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It must feel like 1992 all over for Marc Bombard. Suit up at Pilot Field, walk out with a victory.

Bombard did it 50 times in 72 games as Buffalo Bisons manager that season in leading the Herd to the East Division title. He's now won six in a row here at the helm of the Indianapolis Indians, with the latest being Thursday's 3-1 decision that completed a three-game sweep.

The Bisons won 16 out of the first 20 against Bombard's club last year, but dropped the final four. Three came in an August series at Pilot that started Buffalo spiraling out of the East race.

The Bisons were in second place when Bombard hit town Tuesday. He leaves with the Herd on a four-game skid to sixth and his club on a six-game win streak.

"It's funny how you just never know in this game," said Bombard, whose club was 66-77 last year. "They pounded us real good most of last year and things have turned around now.

"We're playing great and I love coming here. The people took care of me so well, I'd be lying if I didn't say I missed it. It's nice to at least be in a league where we can come through."

Especially if Indy keeps racking up wins. Thursday's game was decided by the Indians' two-run ninth off Paul Miller (1-3), in his first relief outing.

With one out and the score tied at 1-1, Brian Koelling legged out a bunt single off Miller. Pinch-hitter Casey Candaele then smacked an 0-2 pitch over the head of left fielder Darren Reed for a triple to give Indy a 2-1 lead. He scored an insurance run on Steve Pegues' sacrifice fly.

A School Day crowd of about 4,000 (13,875 tickets were sold) saw the Bisons' second straight last-inning loss. Indy posted a 9-8, 11-inning win on Wednesday.

"You have to win a few like that to build the confidence in yourself and make you believe you can contend," Bombard said.

Right now, the Bisons don't have that -- particularly when they go to the bullpen. Since Dan Miceli left for Pittsburgh last Thursday, the relievers are 1-4 with a 4.78 earned-run average.

That makes manager Doc Edwards' decision to lift Scott Scudder even more curious. Scudder allowed one run in six innings after taking over from injury rehabbing Alejandro Pena in the second, even fanning two in his last inning. Frank Bolick pinch hit for him with two out and nobody on.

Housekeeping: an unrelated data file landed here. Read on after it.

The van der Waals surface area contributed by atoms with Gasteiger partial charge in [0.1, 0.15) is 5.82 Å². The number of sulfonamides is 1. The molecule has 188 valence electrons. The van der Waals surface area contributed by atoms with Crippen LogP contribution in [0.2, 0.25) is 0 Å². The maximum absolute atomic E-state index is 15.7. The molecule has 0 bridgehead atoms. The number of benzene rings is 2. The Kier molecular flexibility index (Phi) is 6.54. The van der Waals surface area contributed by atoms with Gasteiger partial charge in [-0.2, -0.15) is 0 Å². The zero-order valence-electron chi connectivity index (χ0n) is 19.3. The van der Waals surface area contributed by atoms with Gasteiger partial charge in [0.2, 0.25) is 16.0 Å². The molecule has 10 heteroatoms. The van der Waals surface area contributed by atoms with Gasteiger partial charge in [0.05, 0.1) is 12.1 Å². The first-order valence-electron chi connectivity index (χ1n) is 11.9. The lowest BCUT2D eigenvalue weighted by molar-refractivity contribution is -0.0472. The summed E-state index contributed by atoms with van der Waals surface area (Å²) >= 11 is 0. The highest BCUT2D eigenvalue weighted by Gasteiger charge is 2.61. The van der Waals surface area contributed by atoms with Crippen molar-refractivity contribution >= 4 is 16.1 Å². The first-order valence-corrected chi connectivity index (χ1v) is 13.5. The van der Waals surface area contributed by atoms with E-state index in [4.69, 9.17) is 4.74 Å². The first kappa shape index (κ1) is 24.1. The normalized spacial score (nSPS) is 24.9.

"That's the way they've done it for 100 years. You pinch hit in the seventh, eighth and ninth to get a run," Edwards said. "Scudder can't go forever, and that situation is what your bench is for."

A slight breeze blowing out to right was aiding the left-handed hitting Bolick, but he struck out.

The Bisons managed just six hits off three Indy pitchers. They got their run in the fourth on Rich Aude's RBI single.

Pena pitched the first inning, allowed one hit and got three strikeouts. He headed back to Pittsburgh before the game was over to rejoin the Pirates.

Reed was activated from the disabled list before the game and the Herd released outfielder Mike Simms, who was leading the team with four home runs.

Simms, a .236 hitter who was a liability in left field, was let go because of the Pirates' decision to go with 12 pitchers. That forced a numbers crunch in Buffalo when outfielder Will Pennyfeather was sent down last week.

"It had nothing to do with Simms," Edwards said. "Somebody had to go, and it couldn't be a younger prospect."

The Bisons open a seven-game road trip tonight at Louisville (7:15, Radio 1400). Pitcher Jon Lieber, just up from Double A Carolina, makes his Bison debut.

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